I’m not saying any of this is bad, or the wrong way to bring up a child, but it does give you some insight into what kind of culture I was around from the age of five onwards. I figured drinking was just something people did. When I was very small, I remember Dad taking me to one side in the pub and saying to me very slowly and clearly:
“We’re in a pub now, son. It’s like an adult playground. These men come here to relax, and they don’t want to listen to you going on with yourself.”
I liked that. “An adult playground.” Cool. That description stayed with me well into my early 20’s. It was probably the birthplace of the idea that I carried around with me of “I’m not drinking, I’m relaxing!” The two activities were as one and the same in my head. Because of this early introduction to the British drinking culture, I’d developed some kind of bizarre instruction manual for life. Feeling bored? Have a drink. Got a day off? Get drunk. Feeling sad? Have a drink. Stressed? Have a drink. It’s Friday? Get smashed. It’s sunny? Let’s go the pub. And so on.
But anyway, back to my Dad. The thing that I’m still having difficulty with adding up in my own brain, even now, is that when I was a child he was a fantastic Dad. He was home. We went on trips to places (not regular, just enough so they’d be an amazing surprise.) From the age of 8, he used to take me into the country side on the back of his motorbike after school on balmy Spring afternoons. On Sunday mornings, he’d make a fry-up or (my favourite) cheese on toast. My dads’ cheese on toast rocked. On the rare occasions when he could get the time off work, he’d pick me up from school. I’ll always love the memory I have of being sat in the classroom five minutes before home-time, and looking out of the window to see all these mums dressed in M&S business suits, or the dads dressed in shit polo shirts and cardigans, and then seeing my Father, cigarette nestled between his lips, wearing ripped denim and cowboy boots, shiny gold earring dangling from one ear, attracting wary looks from all the prim and proper parents.

It all changed in 2008. Or, rather, it all became blindingly obvious in 2008. I don’t want to go in to loads of detail, and a lot of it I still don’t understand myself. I was 14 years old, and several things happened in quite quick succession. From what I gather, Dad had a disagreement with someone he worked with, and ended up in loads of debt. The courts got involved, and it was heavy. He started buying bottles of wine, and knocking them back by himself every night after work. He had a routine of going straight to the pub after he’d finished, then coming home a few hours later, cracking a bottle of red, and drinking it by himself in the dark while listening to old Marillion records (That’s another thing about him, I inherited a really cool and diverse taste in music.)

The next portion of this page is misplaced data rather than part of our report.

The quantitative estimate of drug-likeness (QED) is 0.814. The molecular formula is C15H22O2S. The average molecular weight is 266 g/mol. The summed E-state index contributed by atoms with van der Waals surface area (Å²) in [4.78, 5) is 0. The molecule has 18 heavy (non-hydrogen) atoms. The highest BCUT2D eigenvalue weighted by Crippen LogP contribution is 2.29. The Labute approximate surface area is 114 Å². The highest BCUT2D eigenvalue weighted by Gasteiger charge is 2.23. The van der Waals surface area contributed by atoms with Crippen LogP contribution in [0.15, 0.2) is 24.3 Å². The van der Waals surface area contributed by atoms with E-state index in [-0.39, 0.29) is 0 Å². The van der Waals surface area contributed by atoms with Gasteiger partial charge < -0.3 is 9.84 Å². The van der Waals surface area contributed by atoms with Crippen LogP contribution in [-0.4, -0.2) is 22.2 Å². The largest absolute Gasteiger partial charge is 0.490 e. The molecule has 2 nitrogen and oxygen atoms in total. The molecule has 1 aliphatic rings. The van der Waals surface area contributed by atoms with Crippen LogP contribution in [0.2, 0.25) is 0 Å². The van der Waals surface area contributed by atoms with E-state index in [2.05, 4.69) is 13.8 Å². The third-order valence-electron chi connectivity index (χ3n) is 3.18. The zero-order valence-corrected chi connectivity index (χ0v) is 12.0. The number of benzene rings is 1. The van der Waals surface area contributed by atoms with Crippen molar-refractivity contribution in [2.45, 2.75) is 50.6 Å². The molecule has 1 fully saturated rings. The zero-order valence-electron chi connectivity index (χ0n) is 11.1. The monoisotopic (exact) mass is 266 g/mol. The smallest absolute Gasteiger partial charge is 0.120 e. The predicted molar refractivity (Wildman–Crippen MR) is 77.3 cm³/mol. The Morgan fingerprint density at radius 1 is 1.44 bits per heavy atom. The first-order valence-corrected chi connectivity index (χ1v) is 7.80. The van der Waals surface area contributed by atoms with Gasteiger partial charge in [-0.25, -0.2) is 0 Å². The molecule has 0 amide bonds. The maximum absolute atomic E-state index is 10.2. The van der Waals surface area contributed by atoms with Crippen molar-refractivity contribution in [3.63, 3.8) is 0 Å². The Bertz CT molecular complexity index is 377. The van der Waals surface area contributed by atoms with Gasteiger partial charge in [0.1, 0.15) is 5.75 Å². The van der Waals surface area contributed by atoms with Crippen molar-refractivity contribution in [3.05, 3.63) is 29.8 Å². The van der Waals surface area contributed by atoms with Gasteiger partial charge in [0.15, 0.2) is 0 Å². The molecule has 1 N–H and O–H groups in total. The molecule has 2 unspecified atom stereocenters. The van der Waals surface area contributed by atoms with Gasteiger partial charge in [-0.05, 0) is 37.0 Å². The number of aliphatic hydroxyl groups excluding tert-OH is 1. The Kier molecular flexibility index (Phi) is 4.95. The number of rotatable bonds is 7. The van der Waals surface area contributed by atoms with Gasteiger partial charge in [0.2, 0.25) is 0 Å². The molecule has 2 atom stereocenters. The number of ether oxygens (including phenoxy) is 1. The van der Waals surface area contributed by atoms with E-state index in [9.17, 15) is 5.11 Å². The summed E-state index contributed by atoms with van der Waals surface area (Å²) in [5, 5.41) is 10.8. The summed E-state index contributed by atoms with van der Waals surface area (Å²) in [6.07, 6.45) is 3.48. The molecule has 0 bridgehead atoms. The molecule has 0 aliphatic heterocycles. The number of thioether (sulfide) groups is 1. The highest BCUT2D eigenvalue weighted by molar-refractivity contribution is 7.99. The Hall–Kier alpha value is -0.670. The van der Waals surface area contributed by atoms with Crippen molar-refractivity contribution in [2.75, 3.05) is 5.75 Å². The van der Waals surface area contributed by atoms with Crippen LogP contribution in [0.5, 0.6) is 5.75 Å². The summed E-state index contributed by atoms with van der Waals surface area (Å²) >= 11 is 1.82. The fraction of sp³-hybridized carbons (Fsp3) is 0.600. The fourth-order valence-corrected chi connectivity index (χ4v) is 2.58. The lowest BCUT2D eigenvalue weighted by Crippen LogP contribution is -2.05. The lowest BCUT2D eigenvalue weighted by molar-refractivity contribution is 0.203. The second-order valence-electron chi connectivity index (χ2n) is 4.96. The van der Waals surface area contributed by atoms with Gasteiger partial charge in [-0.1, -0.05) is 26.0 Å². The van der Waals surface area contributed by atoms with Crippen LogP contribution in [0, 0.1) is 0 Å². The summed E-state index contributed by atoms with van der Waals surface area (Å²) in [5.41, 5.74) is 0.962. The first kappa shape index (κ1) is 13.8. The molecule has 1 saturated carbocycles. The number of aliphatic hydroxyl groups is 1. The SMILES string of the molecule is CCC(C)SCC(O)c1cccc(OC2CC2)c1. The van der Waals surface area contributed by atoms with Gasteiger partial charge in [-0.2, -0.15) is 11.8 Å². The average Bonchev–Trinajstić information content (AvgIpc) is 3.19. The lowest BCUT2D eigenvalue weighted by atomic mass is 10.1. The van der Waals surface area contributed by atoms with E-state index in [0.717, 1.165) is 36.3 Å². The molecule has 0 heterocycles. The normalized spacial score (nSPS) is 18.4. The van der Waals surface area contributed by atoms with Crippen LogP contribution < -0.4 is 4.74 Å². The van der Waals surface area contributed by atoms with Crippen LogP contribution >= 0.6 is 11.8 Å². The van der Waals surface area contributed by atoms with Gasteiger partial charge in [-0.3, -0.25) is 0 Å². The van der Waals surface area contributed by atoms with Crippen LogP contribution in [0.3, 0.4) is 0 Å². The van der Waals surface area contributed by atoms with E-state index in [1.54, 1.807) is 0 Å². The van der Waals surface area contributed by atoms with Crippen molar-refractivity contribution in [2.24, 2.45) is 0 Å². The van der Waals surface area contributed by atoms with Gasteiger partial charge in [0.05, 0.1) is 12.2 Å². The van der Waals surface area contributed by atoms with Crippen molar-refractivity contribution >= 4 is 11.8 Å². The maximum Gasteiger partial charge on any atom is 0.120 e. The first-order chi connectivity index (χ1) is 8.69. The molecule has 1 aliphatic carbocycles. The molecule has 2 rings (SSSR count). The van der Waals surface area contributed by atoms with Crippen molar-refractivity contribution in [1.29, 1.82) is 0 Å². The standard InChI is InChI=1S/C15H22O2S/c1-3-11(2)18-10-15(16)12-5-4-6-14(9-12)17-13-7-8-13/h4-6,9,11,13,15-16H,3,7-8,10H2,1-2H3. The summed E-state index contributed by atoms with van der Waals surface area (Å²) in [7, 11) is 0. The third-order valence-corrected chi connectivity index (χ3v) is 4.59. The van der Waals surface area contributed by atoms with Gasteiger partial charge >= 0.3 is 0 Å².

He barely spoke, except to argue with mum. Our utility room became full of empty wine bottles, covering an entire shelf and several blue boxes. It was embarrassing, if I’d invite one of my friends over after school, and by the fridge we had enough empty bottles of wine to make a stain-glass window. Things became tense. Me and my Mum just kind of never really talked about it much. The arguments were increasing, both in frequency and intensity. A few times me and Dad came to blows. In 2010, he walked out for the first time, after a biblical argument between the three of us. Sometimes, I felt guilty about me and Mum ganging up on him, but having a family is hard enough without one third of the unit self-destructing, and he needed to get his act together. He just seemed to sink deeper and deeper into an alcoholic depression.  I wasn’t the easiest person to live with, understand, I was hurtling through puberty at a rate of knots. I thought I knew everything. I was always angry or doing things I shouldn’t, Mum was always in a state of tension severe enough that I wouldn’t have been surprised if she’d tried to claw her own eyeballs out, and Dad was just…well, whenever I saw him he was drunk. He’d get come home from the pub absolutely trollied, then at 10pm at night, he’d put blaring rock music on the telly while me and Mum were trying to get some sleep. The arguments would start.

After he left, we had a brief state of grace. Things were calm, and me and Mum carried on as if nothing had happened. We didn’t hear from him, but we knew where he was. I wasn’t sad about it at all, I was harbouring a lot of contempt for him. I look back now and think “Why didn’t I cut him some slack? He was my Father, and he was struggling” but at the time I was a selfish fifteen year old. One afternoon I came home from school to find his car in the driveway and the front door wide open. I was just about to burst in and demand to know what the fuck was going on, when I saw Mum and Dad salvaging paperwork from the under-stairs cupboard. Basically, the bathroom had exploded, showering water over all the rooms below. Mum, in a panic, had rang Dad, and Dad had come round to do what he could. After this, it was decided he should return to the family, on the condition that he could go to the pub once a week, and be home by 7 o clock each night. Maybe we were wrong, trying to put restrictions on him like that, but we didn’t know what the hell to do. Anyway, he lasted a week. The first Friday came around, and he went to the pub and just didn’t come back.